The Liberal Democrats have hailed as “historic” the Domestic Abuse Bill, which is due to be passed by the House of Commons today [Monday 6th July], while also securing cross-party support for amendments to protect migrant survivors of abuse.
Christine Jardine, the party’s Home Affairs Spokesperson who sat on the Public Bill Committee last month, praised the cross-party pressure that has finally brought the legislation to this point and forced the Government to include children as victims in the new statutory definition of domestic abuse.
Jardine also vowed to continue the Liberal Democrats’ efforts to improve the Bill further. The party has tabled two amendments to protect migrant women who experience domestic abuse: one to grant them leave to remain in the UK and the other to prevent their personal data being shared with the Home Office for immigration enforcement.
Both amendments are backed by cross-party MPs, including Labour’s Harriet Harman, Stella Creasy and Bell Ribeiro-Addy, Plaid Cymru’s Liz Saville Roberts, the Greens’ Caroline Lucas and Alliance’s Stephen Farry. The data-sharing amendment is also co-sponsored by Conservative MP Richard Fuller.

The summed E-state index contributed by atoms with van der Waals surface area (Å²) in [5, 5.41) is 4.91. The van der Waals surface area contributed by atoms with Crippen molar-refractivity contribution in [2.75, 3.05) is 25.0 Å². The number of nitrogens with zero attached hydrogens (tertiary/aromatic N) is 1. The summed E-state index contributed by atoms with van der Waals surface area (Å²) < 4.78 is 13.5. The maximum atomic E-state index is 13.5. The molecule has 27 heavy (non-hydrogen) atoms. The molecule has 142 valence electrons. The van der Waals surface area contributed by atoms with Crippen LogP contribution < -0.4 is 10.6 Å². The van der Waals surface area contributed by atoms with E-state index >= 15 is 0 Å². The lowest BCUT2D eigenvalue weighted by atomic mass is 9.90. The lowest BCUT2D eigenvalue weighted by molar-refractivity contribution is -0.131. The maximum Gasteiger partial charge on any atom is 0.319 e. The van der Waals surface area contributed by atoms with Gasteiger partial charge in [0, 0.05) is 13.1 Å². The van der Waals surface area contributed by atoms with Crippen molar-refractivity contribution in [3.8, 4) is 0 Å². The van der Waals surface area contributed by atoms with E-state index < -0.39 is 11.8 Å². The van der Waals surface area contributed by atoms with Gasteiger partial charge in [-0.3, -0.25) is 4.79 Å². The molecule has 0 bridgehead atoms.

Ahead of the debate in the House of Commons, Liberal Democrat Home Affairs Spokesperson Christine Jardine said:
“More than two million people experience domestic abuse every year. Survivors desperately need the new legal protections and support that this Domestic Abuse Bill will bring.
“The Conservative Government has been far too slow bringing this legislation forward since they first promised it more than three years ago.
“I’m relieved that our cross-party pressure has paid off and the House of Commons will finally have the chance to pass this long-awaited and historic legislation today. I’m also delighted that we have succeeded in ensuring that the Bill properly recognises children as victims of domestic abuse.
“The Liberal Democrats are continuing to work to improve the Bill, with amendments to add specific protections for migrant women, so that fears over their immigration status do not prevent them from coming forward to report violence or abuse. We must ensure that the Bill protects all survivors of domestic abuse, no matter where they were born.”